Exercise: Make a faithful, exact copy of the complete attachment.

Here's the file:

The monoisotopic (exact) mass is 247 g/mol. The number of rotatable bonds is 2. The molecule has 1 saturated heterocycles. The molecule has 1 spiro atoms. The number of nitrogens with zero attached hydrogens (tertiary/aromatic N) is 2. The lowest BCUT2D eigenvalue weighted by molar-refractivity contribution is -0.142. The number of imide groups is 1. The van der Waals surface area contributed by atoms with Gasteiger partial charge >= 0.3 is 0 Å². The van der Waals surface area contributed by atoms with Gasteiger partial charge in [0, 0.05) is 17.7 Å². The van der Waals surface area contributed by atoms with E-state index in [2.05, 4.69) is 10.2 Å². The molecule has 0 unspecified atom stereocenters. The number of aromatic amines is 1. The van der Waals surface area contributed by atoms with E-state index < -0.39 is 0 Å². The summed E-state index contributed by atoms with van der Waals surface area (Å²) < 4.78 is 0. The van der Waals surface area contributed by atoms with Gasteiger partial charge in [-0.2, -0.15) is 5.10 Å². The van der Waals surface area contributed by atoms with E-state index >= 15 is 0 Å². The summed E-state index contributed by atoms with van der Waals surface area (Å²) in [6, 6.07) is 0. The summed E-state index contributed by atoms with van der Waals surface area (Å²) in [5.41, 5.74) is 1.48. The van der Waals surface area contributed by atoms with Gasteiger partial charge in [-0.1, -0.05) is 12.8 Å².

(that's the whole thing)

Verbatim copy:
The monoisotopic (exact) mass is 247 g/mol. The number of rotatable bonds is 2. The molecule has 1 saturated heterocycles. The molecule has 1 spiro atoms. The number of nitrogens with zero attached hydrogens (tertiary/aromatic N) is 2. The lowest BCUT2D eigenvalue weighted by molar-refractivity contribution is -0.142. The number of imide groups is 1. The van der Waals surface area contributed by atoms with Gasteiger partial charge >= 0.3 is 0 Å². The van der Waals surface area contributed by atoms with Gasteiger partial charge in [0, 0.05) is 17.7 Å². The van der Waals surface area contributed by atoms with E-state index in [2.05, 4.69) is 10.2 Å². The molecule has 0 unspecified atom stereocenters. The number of aromatic amines is 1. The van der Waals surface area contributed by atoms with E-state index < -0.39 is 0 Å². The summed E-state index contributed by atoms with van der Waals surface area (Å²) < 4.78 is 0. The van der Waals surface area contributed by atoms with Gasteiger partial charge in [-0.2, -0.15) is 5.10 Å². The van der Waals surface area contributed by atoms with E-state index >= 15 is 0 Å². The summed E-state index contributed by atoms with van der Waals surface area (Å²) in [6, 6.07) is 0. The summed E-state index contributed by atoms with van der Waals surface area (Å²) in [5.41, 5.74) is 1.48. The van der Waals surface area contributed by atoms with Gasteiger partial charge in [-0.1, -0.05) is 12.8 Å².